Help, Thanks, Wow

Now, it gets heavy — but it’s Thanksgiving, when we do that…


Day to day, I am not an overtly religious person — certainly nothing like “traditional”. On the other hand, I studied with a Reform rabbi and became a Jew after years as an atheist; a Jew in the style of Einstein, who I just lately learned was a Jew in style of Spinoza.

I maintain a very low tolerance for superstition in all of its forms (emspar and I call it “booga-booga”), but I also wouldn’t have taken the course I did, or be who I am, were it not for the inescapable fact that there is Some Thing Bigger Out There. It’s called the Universe. It has no direct relation to, or influence on, us — nevertheless (weak anthropic principle) we happen to live in it, trying to make sense of how it works.

How the Universe works — the Laws of Physics, melech ha’olam — is what Einstein called God, and so do I.

So… listening as I always do to NPR’s Morning Edition, I heard an interview with Anne Lamott, the author of a book about prayer, Help, Thanks, Wow. No need to listen to the full segment: the printed excerpts are good enough. Simplistic, surely — but that’s the point.

God, or Nature, or “Shit Happens”… Formal prayer, or wordless exclamation at the shit happening… What we say, if only silently, boils down to those three, especially when we take the sectarian language out and just blurt. I found the idea early in my Judaic studies; I cannot think of a religious tradition that wouldn’t arrive at the same conclusion.

You don’t lose any atheist cred for exclaiming, either. Shit happens; you react: human nature.


It’s Thanksgiving — in the face of all the shit, why am I still thankful? Most of all for emspar, naturally, but also for you all.

And why am I still “Wow”?

I’m alive; I can see the night sky; I know what’s in it.

Baruch ata, Adonai Elohenu, melech ha’olam, schehechianu, v’kiamanu, v’higianu, l’azman hah zeh.


Carcinoma Angels

Forty-five years ago — yes, 45! — what may still be the most famous anthology of short science fiction was published. It includes “Carcinoma Angels”, a story by Norman Spinrad (synopsis here, and you can read the full text here).

Last Friday, I met my anti-carcinoma angels.

They were gamma rays: high-energy photons aimed at extremely precise 3D coordinates in my brain, where the tumors had been found. Some of them were sent to the occipital lobe, quite near (if not actually in) the visual cortex — and, like the earliest astronauts who reported the phenomenon, I saw them. Fleeting, bright white, amorphous; tracking across my closed-eyed field as the scanner opened and closed its tiny shutters.

Of course, I didn’t really see them… they were cascades of neural stimulation running from deep inside to the retinae. But, where else does the brain know to associate things visual but the eyes? (Hint: reverse the direction of the arrows on that cover illustration.)

Maybe not the most important event in this all-too-self-examined life, but I doubt I will forget it… and in three months, another MRI may reveal that the angels have been successful.


Sea Change

First,  I have to do a better job of introducing @empsar – you’ll see why in a bit…

She’s a little older (and, conveniently, a little smaller) than I am.  We’re from opposite corners of this, our native state of Indiana, but have both lived in other parts of the country for most of our lives: cosmopolitan, if, you’ll pardon the phrase. She’s an emerita professor of informatics, a consummate research librarian with more interests than can be counted, and as smart as any six regular people put together — a true “meta” thinker.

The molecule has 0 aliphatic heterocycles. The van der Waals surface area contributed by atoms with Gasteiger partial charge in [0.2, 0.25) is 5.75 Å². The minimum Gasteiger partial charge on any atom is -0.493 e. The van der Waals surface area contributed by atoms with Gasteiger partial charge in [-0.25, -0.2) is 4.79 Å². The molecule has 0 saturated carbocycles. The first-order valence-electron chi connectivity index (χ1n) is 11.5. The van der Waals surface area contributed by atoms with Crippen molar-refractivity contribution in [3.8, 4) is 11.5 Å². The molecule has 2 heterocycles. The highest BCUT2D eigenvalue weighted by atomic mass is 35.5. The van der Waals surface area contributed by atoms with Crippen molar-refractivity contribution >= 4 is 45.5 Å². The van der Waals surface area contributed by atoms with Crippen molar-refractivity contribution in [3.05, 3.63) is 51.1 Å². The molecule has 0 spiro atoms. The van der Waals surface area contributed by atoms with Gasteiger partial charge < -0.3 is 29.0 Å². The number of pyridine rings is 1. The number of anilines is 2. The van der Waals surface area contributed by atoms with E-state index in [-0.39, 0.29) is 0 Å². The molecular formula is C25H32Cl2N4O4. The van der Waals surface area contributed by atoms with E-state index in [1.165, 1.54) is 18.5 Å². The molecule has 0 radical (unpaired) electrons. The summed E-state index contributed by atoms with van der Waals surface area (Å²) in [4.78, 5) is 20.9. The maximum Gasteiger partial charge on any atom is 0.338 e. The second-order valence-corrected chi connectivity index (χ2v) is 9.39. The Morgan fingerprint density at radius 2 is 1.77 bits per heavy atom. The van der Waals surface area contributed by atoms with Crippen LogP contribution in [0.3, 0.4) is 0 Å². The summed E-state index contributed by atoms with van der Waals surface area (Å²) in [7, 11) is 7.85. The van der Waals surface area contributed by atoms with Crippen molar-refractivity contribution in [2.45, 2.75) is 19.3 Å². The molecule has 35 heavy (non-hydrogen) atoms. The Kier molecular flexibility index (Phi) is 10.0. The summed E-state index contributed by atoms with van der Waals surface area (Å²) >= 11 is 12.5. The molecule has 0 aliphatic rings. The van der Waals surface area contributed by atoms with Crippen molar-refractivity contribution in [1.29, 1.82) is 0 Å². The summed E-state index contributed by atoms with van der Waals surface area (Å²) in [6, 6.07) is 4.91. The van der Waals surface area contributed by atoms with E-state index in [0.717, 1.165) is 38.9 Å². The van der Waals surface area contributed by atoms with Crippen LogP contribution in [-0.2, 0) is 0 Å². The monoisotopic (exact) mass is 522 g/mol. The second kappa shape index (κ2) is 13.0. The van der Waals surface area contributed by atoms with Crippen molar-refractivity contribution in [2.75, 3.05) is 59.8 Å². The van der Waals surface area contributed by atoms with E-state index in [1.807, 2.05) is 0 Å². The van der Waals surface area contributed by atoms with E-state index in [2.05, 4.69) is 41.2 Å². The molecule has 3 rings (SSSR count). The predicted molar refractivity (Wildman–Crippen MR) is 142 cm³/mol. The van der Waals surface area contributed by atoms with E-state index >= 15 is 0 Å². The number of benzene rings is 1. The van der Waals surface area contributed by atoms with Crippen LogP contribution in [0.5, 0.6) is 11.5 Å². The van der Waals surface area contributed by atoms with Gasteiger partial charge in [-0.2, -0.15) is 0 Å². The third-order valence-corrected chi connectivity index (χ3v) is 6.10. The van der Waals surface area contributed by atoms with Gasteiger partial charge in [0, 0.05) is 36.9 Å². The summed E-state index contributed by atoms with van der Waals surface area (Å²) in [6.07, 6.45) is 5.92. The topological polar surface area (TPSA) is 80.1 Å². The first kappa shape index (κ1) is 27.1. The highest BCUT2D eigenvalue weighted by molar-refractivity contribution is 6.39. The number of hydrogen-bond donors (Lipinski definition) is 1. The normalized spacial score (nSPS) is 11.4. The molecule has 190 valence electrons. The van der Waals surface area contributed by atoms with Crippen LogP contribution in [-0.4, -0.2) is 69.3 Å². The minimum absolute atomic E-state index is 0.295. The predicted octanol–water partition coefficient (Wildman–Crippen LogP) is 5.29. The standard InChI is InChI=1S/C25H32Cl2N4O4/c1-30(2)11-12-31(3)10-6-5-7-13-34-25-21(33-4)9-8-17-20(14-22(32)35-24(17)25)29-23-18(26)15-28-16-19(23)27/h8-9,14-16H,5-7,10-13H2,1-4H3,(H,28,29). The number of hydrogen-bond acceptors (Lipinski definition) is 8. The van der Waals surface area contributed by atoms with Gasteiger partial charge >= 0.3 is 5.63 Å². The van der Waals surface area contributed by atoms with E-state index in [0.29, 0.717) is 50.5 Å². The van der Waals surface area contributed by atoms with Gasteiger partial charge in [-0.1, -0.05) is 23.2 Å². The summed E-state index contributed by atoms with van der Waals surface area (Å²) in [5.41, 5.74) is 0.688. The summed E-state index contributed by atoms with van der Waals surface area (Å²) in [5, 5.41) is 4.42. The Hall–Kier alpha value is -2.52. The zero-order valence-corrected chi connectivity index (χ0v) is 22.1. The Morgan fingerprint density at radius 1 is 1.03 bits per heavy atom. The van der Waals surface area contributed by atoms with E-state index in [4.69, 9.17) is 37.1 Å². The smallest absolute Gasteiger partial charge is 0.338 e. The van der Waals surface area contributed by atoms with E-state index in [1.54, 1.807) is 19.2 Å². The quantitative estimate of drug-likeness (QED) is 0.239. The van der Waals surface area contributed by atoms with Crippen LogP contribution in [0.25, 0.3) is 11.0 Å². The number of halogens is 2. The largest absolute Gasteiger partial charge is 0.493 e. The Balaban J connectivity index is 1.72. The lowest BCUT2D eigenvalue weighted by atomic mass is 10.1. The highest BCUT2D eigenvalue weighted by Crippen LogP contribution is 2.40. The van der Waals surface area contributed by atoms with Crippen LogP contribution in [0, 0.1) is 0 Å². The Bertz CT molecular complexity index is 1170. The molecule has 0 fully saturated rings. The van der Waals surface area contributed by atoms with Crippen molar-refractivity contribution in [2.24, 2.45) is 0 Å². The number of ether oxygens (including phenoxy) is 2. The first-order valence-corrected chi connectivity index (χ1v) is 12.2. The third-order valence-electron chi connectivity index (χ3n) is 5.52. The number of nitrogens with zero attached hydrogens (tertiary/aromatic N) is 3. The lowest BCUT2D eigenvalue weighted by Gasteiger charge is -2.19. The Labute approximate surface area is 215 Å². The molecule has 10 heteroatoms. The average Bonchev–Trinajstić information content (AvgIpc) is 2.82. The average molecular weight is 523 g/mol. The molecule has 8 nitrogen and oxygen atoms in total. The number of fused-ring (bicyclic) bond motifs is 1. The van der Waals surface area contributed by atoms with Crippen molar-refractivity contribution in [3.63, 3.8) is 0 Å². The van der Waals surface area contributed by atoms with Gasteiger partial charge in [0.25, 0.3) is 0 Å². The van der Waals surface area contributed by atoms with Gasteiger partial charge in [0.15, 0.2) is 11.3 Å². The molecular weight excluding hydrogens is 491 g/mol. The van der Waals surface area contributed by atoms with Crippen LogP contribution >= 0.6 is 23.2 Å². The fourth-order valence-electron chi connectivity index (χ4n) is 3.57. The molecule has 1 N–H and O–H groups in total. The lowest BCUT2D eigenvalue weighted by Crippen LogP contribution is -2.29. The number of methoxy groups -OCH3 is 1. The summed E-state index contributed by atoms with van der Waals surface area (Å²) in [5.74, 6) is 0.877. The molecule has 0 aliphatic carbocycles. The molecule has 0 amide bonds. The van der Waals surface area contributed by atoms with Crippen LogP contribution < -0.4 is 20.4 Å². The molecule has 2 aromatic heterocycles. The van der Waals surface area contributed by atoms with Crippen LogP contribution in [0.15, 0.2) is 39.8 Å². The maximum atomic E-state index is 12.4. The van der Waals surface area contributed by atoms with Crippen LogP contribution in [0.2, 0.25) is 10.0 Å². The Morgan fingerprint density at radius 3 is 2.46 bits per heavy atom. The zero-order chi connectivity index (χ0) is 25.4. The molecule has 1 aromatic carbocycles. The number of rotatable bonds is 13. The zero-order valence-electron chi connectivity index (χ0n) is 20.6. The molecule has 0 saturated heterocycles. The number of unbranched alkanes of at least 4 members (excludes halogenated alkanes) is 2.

Our relationship is more than a year old, but it could well be decades long. It’s a little like Toxic and Paul’s was, before they moved in together and got married (i.e., we live separately on opposite sides of the city), and it’s also very like Ghosty and Elora/Sivyaleah’s: we’re constantly in touch, mostly through Twitter. We talk about anything and everything, and never lose interest. We are, to the point, partners.

We found each other online. Then the emails started… and long before we met face-to-face, she understood me as Lalo, and calls me nothing else when we’re alone. For personal reasons, she is not an avatar. But because I talk effusively about my other friends — that is, you folks — she knows how important you are, and follows many of your Tweets and blogs with respect and admiration.

Which is what this post is about…

I recently posted about advice given to people with cancer to help them through some of the psychological upset the news, and the changes, inevitably bring (scroll down to where it says “EXPRESS”). That led to this: a Twitter DM exchange from a couple of nights ago, wherein we went meta on the subject:

Me: There is a sea change going on among my SL Tweeps – most of us are “of an age”. RL becomes prevalent, but we talk about it.

Emspar: And I believe it’s essential! Please don’t get me wrong; not everyone is at the same point on the empathy spectrum. :P

Emspar: Some of you are writing very powerful stuff re: RL — including ls/cm — that’s as compelling as you were writing about virtuality. It gladdens the heart.

Background: Remember our noob days, when we all seemed to vow that “SL is SL, and RL is RL, and never the twain shall meet”? Maybe the younger avvies (in biological age as well as… um, closer to noob) still do that, but in my Twitter stream, blogroll, and SL friend list, there’s been a personal integration across worlds. Some of it is subtle, like Honour MacMillan… some of it is overt, like Whiskey Day, Chestnut Rau and Darkness (@Ryannetta) Tigerpaw, and some is blatant, like Crap. We get older — catastrophic or not, the vagaries of organic life become impossible to ignore. We are who we are, in pixels and flesh, and it shows.

And it should.

And my sweetie’s heart is as gladdened by it as my own… You see, this isn’t about her, or us: it’s about you.